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Souvenir Mining Spoon Gold Coin Mine Victor CO
Souvenir Mining Spoon Front Gold Coin Mine Victor CO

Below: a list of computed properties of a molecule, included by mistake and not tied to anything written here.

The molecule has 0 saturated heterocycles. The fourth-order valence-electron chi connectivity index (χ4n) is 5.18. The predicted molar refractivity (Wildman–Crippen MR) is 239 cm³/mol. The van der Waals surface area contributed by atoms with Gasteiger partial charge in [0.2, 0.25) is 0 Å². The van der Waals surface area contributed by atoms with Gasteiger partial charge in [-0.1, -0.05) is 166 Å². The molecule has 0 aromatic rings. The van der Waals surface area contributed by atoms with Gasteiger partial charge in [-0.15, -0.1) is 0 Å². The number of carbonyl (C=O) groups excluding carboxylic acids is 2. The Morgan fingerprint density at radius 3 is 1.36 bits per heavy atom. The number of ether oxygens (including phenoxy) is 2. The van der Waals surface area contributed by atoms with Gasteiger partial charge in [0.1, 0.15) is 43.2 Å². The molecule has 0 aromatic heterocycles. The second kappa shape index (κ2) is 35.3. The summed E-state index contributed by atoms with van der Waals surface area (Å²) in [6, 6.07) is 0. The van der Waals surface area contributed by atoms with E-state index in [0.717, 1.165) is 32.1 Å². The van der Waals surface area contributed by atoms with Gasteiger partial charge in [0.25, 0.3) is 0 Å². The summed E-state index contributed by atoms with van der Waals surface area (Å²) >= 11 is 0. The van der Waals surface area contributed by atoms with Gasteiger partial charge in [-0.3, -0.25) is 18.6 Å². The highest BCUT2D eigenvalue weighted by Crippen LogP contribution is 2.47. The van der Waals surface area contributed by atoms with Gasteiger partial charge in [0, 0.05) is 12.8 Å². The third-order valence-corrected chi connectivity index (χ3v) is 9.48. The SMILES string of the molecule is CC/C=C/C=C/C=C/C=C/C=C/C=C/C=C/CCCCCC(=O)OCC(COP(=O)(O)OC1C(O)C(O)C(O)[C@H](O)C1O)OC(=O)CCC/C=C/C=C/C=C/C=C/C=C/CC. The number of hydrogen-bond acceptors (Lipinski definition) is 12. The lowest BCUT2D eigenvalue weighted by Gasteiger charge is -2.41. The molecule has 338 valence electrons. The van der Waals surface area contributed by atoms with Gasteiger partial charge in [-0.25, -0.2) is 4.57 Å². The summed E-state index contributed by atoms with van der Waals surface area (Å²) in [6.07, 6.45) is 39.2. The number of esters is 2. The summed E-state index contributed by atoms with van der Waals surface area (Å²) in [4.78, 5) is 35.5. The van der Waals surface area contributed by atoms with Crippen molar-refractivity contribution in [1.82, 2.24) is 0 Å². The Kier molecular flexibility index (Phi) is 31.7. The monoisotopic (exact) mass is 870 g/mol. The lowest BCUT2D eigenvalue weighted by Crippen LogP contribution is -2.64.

Souvenir Mining Spoon Front De Smet Mill & Mine Central City SD | SOUVENIR MINING SPOON DE SMET MILL & MINE CENTRAL CITY SD - Sterling silver souvenir spoon, gold washed bowl engraved with mining scene and buildings and marked DE SMET MILL & MINE, CENTRAL CITY BLACK HILLS, front of handle shows detailed images of state seal with banner reading UNDER GOD THE PEOPLE RULE, below with man working soil with plow pulled by horse, ship and mountains in background and SOUTH DAKOTA down the wavy handle, 5 1/2 inch long, back marked STERLING and maker’s mark of Wendell Manufacturing Co. and stamped EDHOLM & AKIN, ca 1890s, the Wendell Mfg. Co. of Chicago started out as a manufacturer of silver badges. Founded by Charles Wendell, it was incorporated in 1889. They made flatware and even had a contract to provide sterling ware to Marshall Field & Co. The flatware line was discontinued in 1900. The firm of Edholm & Akin owned jewelry stores in Omaha during the 1880s and in Deadwood during the 1890s. In 1904 N. J. Edholm and Arthur M. Akin opened a store in Evanston. Akin died on Sept. 28, 1914. He and Edholm were in business together for nearly 30 years. [The Father De Smet and its better-known neighbor Homestake were extremely rich gold claims in the Dakota Territory of the late 1870s. The Father De Smet Mine was discovered in May 1876. Named for the Belgian Jesuit Indian missionary Father Pierre Jean De Smet who visited the Black Hills during the mid-1800s, it was owned by Californians Archie Borland, August Hemme, L. R. Graves and A. J. Bowie who paid the highest price paid for any claim or set of claims in the Black Hills. The De Smet was located on the northern end of the Great Belt, a mammoth lode of several miles in length situated between and extending from the vicinity of Central City on the north trending south to Lead City. The vein is of enormous width from forty to over one hundred and fifty feet in various places and continuous in length. Many of the great mines of the Black Hills were mostly on this Great Belt. Proceeding north to south along the Great Belt were the Father De Smet, Deadwood, Golden Terra, Highland and Homestake Mines. At the time, the vein of ore showing up in the De Smet through to the Homestake, a distance of one and one-fourth miles, was the largest vein of ore yet found in the world, when its great width is taken into consideration. By 1878 the Father De Smet Mining and Milling Company had installed a 100-stamp mill and was by far the most important mining company in Central City. Almost as soon as the Homestake Mining Company was organized, the new principal owner, George Hearst of California, sought to gain control of the productive mines of the Great Belt. He successfully bought out all but the De Smet property. Hearst had said that the De Smet "is the greatest gold mine yet discovered in the world. The De Smet pay streak is over 400 feet wide.” However Archie Borland refused to sell. The two companies became bitter rivals. By 1881, Hearst had bought up enough stock of the De Smet Mining and Milling Company to take controlling interest. What history has referred to as the Homestake Mine is in reality these major mines along the Great Belt. The De Smet, renamed Mineral Point by Homestake, ceased operations in October 1918.] Download Original Image